Paris in the Dark (Christopher Marlowe Cobb Series #4)

Paris in the Dark (Christopher Marlowe Cobb Series #4)

by Robert Olen Butler


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Paris in the Dark 4.3 out of 5 based on 0 ratings. 3 reviews.
Anonymous More than 1 year ago
brf1948 More than 1 year ago
Robert Olen Butler brings us a riveting peek into Paris in the autumn of 1915. Kit Cobb is an American of German extraction, learning German and French from his actress mother as a child. Kit is a war correspondent for several US publications as World War I slowly grinds through Europe - when he isn't working as an undercover spy. We see Paris and the French through his eyes, and America through theirs. Paris in the Dark is peopled with a good mix of personalities and an intriguing story line. The historical facts are true to history and Paris is defined beautifully. It is a historical novel I feel comfortable recommending to family and friends, and encourage them to read it even if historical fiction isn't a first choice. Paris in the Dark is the fourth in a series featuring Christopher Marlowe Cobb, but is completely stand alone. I received a free electronic copy of this historical novel from Netgalley, Robert Olen Butler, and Mysterious Press, Grove Atlantic in exchange for an honest review. Thank you all for sharing your hard work with me.
JeanK More than 1 year ago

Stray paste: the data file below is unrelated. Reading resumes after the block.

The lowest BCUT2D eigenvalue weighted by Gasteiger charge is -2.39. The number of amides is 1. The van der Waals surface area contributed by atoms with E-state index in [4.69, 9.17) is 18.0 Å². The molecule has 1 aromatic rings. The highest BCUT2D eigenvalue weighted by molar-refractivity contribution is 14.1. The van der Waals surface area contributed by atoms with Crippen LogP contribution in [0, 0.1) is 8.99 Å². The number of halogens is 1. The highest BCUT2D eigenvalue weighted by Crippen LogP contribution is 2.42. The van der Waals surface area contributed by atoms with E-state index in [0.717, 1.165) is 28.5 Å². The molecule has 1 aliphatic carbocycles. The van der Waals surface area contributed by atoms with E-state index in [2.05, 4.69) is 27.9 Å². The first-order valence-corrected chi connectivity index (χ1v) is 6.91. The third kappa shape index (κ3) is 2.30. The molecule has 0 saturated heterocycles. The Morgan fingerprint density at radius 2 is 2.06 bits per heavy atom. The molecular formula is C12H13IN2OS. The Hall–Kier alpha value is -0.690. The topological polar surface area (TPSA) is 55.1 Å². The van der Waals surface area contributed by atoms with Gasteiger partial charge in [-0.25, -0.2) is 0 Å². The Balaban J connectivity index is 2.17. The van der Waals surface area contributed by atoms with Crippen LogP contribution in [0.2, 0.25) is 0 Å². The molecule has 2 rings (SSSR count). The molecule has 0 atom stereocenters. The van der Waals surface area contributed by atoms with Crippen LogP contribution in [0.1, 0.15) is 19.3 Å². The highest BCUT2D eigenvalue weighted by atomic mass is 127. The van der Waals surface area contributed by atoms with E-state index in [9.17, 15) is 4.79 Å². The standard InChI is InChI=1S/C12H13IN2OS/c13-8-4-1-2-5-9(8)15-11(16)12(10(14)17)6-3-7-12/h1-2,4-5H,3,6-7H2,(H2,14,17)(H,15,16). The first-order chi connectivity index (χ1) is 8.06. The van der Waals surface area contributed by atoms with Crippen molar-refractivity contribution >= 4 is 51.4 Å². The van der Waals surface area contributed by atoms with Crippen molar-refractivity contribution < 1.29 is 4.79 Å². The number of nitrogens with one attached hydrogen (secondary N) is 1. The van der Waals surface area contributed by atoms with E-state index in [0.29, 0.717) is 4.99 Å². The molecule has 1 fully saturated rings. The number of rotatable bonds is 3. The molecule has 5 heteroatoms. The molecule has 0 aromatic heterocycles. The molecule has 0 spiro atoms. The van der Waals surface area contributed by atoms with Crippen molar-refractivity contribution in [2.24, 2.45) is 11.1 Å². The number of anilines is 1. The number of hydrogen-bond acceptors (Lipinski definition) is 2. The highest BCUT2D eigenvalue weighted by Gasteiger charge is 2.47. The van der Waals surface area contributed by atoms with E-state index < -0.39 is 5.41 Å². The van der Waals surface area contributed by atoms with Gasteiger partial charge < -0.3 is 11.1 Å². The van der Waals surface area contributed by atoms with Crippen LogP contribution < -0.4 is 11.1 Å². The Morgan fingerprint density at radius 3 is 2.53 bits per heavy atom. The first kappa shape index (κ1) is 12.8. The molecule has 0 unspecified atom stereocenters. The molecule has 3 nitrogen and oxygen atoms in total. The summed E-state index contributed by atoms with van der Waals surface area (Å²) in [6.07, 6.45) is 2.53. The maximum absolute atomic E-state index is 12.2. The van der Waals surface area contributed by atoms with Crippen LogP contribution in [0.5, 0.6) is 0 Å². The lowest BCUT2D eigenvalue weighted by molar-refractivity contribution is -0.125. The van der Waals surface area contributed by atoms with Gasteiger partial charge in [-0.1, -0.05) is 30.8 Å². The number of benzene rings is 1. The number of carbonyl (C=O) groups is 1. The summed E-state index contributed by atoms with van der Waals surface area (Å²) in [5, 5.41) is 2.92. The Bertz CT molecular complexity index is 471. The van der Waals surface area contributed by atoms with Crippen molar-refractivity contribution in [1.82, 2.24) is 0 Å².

Christopher Marlowe Cobb (Kit) returns in Robert Olen Butler’s latest WWI novel. As a reporter, Kit is in Paris to write about the American volunteer ambulance drivers. This occupation also allows him to carry out assignments for American intelligence. As the German army advances into France, the French Secret Service believes that a saboteur has entered the city, hiding among the German refugees. There has been a series of bombings that they fear will erode the morale of the people and Kit is asked to use his language skills and ability to blend in to find him. As Kit tracks their suspect, he discovers that the answers may lie elsewhere. While working on his assignment for the French, he still has an obligation to his publisher and takes the time to meet with the young men who have come to Paris prior to America’s involvement in the war to offer their services. Introduced by Nurse Pickering to these young men, he finds a diverse group that includes a Harvard man from Boston and a farmer from Illinois. From the cafes of Paris to the forward aid stations, Butler provides an atmospheric read, building the tension to the final chase through the sewers of Paris. This is historical fiction at its’ finest. I would like to thank Grove Atlantic Publishing and NetGalley for the opportunity to enjoy this book and give my honest opinion.